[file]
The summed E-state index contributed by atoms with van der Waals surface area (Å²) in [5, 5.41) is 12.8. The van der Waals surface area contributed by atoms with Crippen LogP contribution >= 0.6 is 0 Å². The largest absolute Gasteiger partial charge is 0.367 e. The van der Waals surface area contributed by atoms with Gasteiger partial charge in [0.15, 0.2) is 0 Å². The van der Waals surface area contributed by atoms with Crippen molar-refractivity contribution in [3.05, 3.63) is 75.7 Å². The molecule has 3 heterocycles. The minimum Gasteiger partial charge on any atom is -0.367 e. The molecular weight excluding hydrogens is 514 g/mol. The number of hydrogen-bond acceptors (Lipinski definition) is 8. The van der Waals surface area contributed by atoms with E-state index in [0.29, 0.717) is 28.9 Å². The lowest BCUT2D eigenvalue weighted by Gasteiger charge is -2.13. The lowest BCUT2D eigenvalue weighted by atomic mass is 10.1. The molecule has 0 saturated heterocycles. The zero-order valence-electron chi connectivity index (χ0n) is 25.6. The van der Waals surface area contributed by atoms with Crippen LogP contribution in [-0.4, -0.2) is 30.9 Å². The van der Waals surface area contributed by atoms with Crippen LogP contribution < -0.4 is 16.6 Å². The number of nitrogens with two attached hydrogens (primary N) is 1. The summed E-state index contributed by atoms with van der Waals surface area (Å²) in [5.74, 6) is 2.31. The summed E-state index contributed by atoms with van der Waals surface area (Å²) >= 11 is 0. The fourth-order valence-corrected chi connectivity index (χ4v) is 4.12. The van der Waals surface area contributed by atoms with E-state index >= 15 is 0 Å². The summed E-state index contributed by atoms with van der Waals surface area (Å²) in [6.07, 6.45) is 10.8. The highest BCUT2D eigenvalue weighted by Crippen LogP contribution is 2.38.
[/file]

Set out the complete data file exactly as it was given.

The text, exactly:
The summed E-state index contributed by atoms with van der Waals surface area (Å²) in [5, 5.41) is 12.8. The van der Waals surface area contributed by atoms with Crippen LogP contribution >= 0.6 is 0 Å². The largest absolute Gasteiger partial charge is 0.367 e. The van der Waals surface area contributed by atoms with Gasteiger partial charge in [0.15, 0.2) is 0 Å². The van der Waals surface area contributed by atoms with Crippen molar-refractivity contribution in [3.05, 3.63) is 75.7 Å². The molecule has 3 heterocycles. The minimum Gasteiger partial charge on any atom is -0.367 e. The molecular weight excluding hydrogens is 514 g/mol. The number of hydrogen-bond acceptors (Lipinski definition) is 8. The van der Waals surface area contributed by atoms with E-state index in [0.29, 0.717) is 28.9 Å². The lowest BCUT2D eigenvalue weighted by Gasteiger charge is -2.13. The lowest BCUT2D eigenvalue weighted by atomic mass is 10.1. The molecule has 0 saturated heterocycles. The zero-order valence-electron chi connectivity index (χ0n) is 25.6. The van der Waals surface area contributed by atoms with Crippen LogP contribution in [-0.4, -0.2) is 30.9 Å². The van der Waals surface area contributed by atoms with Crippen LogP contribution < -0.4 is 16.6 Å². The number of nitrogens with two attached hydrogens (primary N) is 1. The summed E-state index contributed by atoms with van der Waals surface area (Å²) in [5.74, 6) is 2.31. The summed E-state index contributed by atoms with van der Waals surface area (Å²) >= 11 is 0. The fourth-order valence-corrected chi connectivity index (χ4v) is 4.12. The van der Waals surface area contributed by atoms with E-state index >= 15 is 0 Å². The summed E-state index contributed by atoms with van der Waals surface area (Å²) in [6.07, 6.45) is 10.8. The highest BCUT2D eigenvalue weighted by Crippen LogP contribution is 2.38.